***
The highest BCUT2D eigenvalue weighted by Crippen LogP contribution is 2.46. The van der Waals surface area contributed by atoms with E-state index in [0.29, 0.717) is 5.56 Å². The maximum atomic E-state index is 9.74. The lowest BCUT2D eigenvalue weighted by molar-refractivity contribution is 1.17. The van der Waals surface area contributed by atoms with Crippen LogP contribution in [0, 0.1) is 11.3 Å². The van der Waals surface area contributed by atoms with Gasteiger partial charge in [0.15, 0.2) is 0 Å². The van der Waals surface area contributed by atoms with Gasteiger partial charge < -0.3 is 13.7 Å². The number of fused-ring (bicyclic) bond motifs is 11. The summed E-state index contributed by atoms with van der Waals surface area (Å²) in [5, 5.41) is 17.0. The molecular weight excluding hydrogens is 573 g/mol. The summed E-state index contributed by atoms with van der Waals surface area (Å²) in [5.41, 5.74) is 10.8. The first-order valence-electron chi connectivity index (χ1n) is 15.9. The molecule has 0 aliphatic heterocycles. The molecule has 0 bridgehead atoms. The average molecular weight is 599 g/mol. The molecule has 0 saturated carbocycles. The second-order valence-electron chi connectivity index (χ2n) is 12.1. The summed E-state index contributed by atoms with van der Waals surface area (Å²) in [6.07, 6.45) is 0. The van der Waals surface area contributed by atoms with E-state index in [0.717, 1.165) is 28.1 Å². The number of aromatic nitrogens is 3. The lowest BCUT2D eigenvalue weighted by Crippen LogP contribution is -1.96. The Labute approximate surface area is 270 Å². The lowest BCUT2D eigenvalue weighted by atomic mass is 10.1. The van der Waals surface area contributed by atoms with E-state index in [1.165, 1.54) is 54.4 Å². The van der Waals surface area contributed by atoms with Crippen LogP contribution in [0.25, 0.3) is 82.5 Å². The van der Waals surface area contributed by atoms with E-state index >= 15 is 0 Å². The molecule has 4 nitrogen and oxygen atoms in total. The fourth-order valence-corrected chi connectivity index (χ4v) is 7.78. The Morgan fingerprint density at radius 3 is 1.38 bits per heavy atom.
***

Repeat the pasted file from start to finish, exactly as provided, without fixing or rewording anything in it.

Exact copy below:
The highest BCUT2D eigenvalue weighted by Crippen LogP contribution is 2.46. The van der Waals surface area contributed by atoms with E-state index in [0.29, 0.717) is 5.56 Å². The maximum atomic E-state index is 9.74. The lowest BCUT2D eigenvalue weighted by molar-refractivity contribution is 1.17. The van der Waals surface area contributed by atoms with Crippen LogP contribution in [0, 0.1) is 11.3 Å². The van der Waals surface area contributed by atoms with Gasteiger partial charge in [0.15, 0.2) is 0 Å². The van der Waals surface area contributed by atoms with Gasteiger partial charge < -0.3 is 13.7 Å². The number of fused-ring (bicyclic) bond motifs is 11. The summed E-state index contributed by atoms with van der Waals surface area (Å²) in [5, 5.41) is 17.0. The molecular weight excluding hydrogens is 573 g/mol. The summed E-state index contributed by atoms with van der Waals surface area (Å²) in [5.41, 5.74) is 10.8. The first-order valence-electron chi connectivity index (χ1n) is 15.9. The molecule has 0 aliphatic heterocycles. The molecule has 0 bridgehead atoms. The average molecular weight is 599 g/mol. The molecule has 0 saturated carbocycles. The second-order valence-electron chi connectivity index (χ2n) is 12.1. The summed E-state index contributed by atoms with van der Waals surface area (Å²) in [6.07, 6.45) is 0. The van der Waals surface area contributed by atoms with E-state index in [0.717, 1.165) is 28.1 Å². The number of aromatic nitrogens is 3. The lowest BCUT2D eigenvalue weighted by Crippen LogP contribution is -1.96. The Labute approximate surface area is 270 Å². The lowest BCUT2D eigenvalue weighted by atomic mass is 10.1. The van der Waals surface area contributed by atoms with E-state index in [1.165, 1.54) is 54.4 Å². The van der Waals surface area contributed by atoms with Crippen LogP contribution in [0.25, 0.3) is 82.5 Å². The van der Waals surface area contributed by atoms with E-state index >= 15 is 0 Å². The molecule has 4 nitrogen and oxygen atoms in total. The fourth-order valence-corrected chi connectivity index (χ4v) is 7.78. The Morgan fingerprint density at radius 3 is 1.38 bits per heavy atom.